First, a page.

1. Gear: Canon 1100D and 100-400 L lens with its hood
2. I used partial metering most of the time (Spot metering is not available on my camera). This was used for good exposure on the bird than the entire scene.
3. When I was shooting birds in flight, I used shutter speed of 1/1000 or more. I was not particular about the Aperture since most of the time there was not any background to blur it and achieve bokeh. So most of the pics are shot in "TV" mode (S in Nikon)
4. For birds sitting on branch/in the shallow water, I tried to use fast shutter with large aperture to achieve a good crisp pic and nice bokeh to minimize the clutter
5. For single birds in flight, I used all focusing points and for multiple birds, I used the center focusing point
6. My camera was always in the AI servo mode which keeps on focusing continuously and always used the continuous shooting mode. Most of the time I clicked at least 7-8 images of the same bird and then decided on one which is nice and crisp. My ISO was always set to 200, post this my camera sucks. The noise is amplified after 200 ISO.
7. I retouched the pics in lightroom for cropping and minor adjustment for the contrast and exposure if its not good.

Well, these are the points which worked for me. There is NO right or wrong method for photography. Its difficult to achieve a good composition in bird photography since you can not ask them to sit at any particular location. Go with your gut feeling and crop whenever necessary.

There are so many photography experts on this forum. I always liked pics posted by "amolpol" on this forum. His birding pics are just awesome. I hope he would visit the thread and guide us all to improve on our skills.

Last edited by neoonwheels : 3rd January 2013 at 09:48.
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Old 6th February 2013, 16:28   #26
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Default re: Birding at its best - "Updated for Jan 2013 visit"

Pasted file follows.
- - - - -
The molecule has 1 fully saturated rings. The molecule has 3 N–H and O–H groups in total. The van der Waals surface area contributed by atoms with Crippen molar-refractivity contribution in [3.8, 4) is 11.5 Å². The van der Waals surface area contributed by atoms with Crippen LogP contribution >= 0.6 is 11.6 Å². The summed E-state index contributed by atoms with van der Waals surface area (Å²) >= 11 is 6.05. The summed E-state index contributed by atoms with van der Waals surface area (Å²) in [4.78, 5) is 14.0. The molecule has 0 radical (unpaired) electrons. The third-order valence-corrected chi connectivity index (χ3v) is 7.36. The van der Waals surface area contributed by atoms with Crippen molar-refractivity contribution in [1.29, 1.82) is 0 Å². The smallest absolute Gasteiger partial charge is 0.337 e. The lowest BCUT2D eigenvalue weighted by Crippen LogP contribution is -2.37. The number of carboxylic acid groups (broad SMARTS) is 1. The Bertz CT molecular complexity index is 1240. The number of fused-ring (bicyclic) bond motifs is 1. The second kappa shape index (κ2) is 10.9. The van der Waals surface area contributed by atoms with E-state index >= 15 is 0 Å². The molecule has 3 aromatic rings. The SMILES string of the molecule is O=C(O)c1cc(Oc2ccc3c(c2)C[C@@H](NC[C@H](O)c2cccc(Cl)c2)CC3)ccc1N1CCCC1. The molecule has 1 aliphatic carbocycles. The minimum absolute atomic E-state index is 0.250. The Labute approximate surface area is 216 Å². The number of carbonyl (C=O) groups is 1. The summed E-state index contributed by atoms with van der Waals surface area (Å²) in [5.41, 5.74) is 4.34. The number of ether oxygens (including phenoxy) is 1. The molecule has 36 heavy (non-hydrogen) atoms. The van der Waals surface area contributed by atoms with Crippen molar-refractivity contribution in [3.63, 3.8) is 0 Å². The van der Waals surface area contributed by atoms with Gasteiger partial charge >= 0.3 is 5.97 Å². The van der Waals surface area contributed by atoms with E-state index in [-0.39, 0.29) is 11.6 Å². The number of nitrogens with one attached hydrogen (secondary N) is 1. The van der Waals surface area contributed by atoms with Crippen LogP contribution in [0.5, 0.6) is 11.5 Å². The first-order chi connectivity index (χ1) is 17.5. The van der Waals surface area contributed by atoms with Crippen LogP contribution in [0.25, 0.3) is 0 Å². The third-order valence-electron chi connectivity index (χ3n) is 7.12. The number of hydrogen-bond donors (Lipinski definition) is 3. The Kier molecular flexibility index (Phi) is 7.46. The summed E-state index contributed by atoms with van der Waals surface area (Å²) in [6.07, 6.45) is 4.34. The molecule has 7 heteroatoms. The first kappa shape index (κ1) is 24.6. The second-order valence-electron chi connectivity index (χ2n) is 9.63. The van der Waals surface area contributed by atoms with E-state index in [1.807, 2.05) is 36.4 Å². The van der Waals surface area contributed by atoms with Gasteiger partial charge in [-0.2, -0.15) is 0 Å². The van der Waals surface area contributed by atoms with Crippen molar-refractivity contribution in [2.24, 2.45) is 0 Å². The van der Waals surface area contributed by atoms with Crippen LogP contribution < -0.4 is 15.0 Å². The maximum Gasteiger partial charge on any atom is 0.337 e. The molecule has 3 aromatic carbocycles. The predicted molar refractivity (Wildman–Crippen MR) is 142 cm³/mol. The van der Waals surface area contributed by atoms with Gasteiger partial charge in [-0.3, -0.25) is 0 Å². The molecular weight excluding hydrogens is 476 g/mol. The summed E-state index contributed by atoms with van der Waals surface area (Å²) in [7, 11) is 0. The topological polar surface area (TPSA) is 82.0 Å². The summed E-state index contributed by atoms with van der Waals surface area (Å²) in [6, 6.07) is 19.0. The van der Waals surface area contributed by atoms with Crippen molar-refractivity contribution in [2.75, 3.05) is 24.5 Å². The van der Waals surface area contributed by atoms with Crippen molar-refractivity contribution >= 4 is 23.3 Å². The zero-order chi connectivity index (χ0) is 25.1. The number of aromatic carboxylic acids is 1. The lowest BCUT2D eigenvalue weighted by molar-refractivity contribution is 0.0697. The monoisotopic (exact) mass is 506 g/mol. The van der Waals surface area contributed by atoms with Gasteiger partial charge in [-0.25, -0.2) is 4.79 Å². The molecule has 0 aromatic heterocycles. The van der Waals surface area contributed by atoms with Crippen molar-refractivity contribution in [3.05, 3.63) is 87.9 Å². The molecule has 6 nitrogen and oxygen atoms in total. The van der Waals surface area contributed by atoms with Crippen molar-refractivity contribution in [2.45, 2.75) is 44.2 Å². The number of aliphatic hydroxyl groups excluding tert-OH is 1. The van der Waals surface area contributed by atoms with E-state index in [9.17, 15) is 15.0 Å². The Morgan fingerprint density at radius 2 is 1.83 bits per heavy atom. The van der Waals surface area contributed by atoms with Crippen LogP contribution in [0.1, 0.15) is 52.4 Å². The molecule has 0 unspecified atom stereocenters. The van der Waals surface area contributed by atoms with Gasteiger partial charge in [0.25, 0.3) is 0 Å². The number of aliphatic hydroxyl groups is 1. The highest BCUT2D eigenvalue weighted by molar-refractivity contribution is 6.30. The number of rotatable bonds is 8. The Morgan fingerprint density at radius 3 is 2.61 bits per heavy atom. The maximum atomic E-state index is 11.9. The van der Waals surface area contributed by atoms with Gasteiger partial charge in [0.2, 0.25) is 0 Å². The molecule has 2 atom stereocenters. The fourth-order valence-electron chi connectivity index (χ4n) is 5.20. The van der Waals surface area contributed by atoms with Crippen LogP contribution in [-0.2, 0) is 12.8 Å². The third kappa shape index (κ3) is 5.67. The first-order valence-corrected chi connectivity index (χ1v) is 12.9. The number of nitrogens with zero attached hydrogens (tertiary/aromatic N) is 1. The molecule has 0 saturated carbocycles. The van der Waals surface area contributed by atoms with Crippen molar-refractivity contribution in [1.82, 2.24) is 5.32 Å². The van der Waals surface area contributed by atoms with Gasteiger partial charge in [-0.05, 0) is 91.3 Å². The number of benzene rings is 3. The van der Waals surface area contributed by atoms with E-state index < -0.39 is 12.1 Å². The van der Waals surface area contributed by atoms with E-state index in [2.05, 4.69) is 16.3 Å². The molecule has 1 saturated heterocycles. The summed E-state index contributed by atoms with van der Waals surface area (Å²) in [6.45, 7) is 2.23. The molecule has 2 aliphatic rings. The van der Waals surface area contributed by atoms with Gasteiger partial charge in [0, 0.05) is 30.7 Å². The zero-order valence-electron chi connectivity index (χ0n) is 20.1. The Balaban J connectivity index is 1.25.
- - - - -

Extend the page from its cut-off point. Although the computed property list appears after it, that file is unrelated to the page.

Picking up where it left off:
Quote:
Originally Posted by mayuresh View Post
Great photos Neo. Thanks for all the information. Never heard of this place, despite being a long timer in Pune.

Wildlife photography itself is challenging and birds in particular even more so. Could you write a bit of tips and tricks, the gadgets that are useful etc. If you don't mind, what kind of camera did you use et.
Yes Mayuresh, both wildlife and Bird photography is challenging. Not because of the gear, but due to the nature of the subject. Tips and tricks:

1. Know your subject, learn about its habits (like what kind of food it eats, what kinda of habitat it lives in)
2. Research about the birds life cycle, mating, nesting, migrating seasons etc
3. Study the flight pattern this will help you in planning you shot well in advance. Landing and take off shots you need to find out the patter of how a bird closes or spreads its wings so that you know when to click for a specific stage of flight/landing/take off
4. Plan your trip with details like which places are going to stop by for how long and what kind of birds do you expect to spot.

Coming to the gear and settings:
1. Any of the DSLR available in the market, a compact zoom or bridge camera like Nikon P510 or Canon Sx30IS can do the job